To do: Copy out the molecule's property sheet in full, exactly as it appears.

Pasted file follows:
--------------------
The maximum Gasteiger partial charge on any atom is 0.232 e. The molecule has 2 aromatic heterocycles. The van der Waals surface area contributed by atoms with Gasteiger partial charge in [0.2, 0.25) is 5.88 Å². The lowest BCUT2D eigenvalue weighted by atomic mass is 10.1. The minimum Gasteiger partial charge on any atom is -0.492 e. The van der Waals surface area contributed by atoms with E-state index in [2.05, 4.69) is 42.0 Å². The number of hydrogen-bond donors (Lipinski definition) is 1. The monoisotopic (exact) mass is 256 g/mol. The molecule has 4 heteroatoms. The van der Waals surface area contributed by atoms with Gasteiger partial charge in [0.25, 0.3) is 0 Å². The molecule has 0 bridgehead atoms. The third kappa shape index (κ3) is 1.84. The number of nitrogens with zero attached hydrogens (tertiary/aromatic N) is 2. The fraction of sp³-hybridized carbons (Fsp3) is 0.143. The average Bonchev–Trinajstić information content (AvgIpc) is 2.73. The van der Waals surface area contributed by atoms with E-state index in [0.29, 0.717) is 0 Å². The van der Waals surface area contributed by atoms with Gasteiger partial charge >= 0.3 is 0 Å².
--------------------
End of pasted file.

The maximum Gasteiger partial charge on any atom is 0.232 e. The molecule has 2 aromatic heterocycles. The van der Waals surface area contributed by atoms with Gasteiger partial charge in [0.2, 0.25) is 5.88 Å². The lowest BCUT2D eigenvalue weighted by atomic mass is 10.1. The minimum Gasteiger partial charge on any atom is -0.492 e. The van der Waals surface area contributed by atoms with E-state index in [2.05, 4.69) is 42.0 Å². The number of hydrogen-bond donors (Lipinski definition) is 1. The monoisotopic (exact) mass is 256 g/mol. The molecule has 4 heteroatoms. The van der Waals surface area contributed by atoms with Gasteiger partial charge in [0.25, 0.3) is 0 Å². The molecule has 0 bridgehead atoms. The third kappa shape index (κ3) is 1.84. The number of nitrogens with zero attached hydrogens (tertiary/aromatic N) is 2. The fraction of sp³-hybridized carbons (Fsp3) is 0.143. The average Bonchev–Trinajstić information content (AvgIpc) is 2.73. The van der Waals surface area contributed by atoms with E-state index in [0.29, 0.717) is 0 Å². The van der Waals surface area contributed by atoms with Gasteiger partial charge >= 0.3 is 0 Å².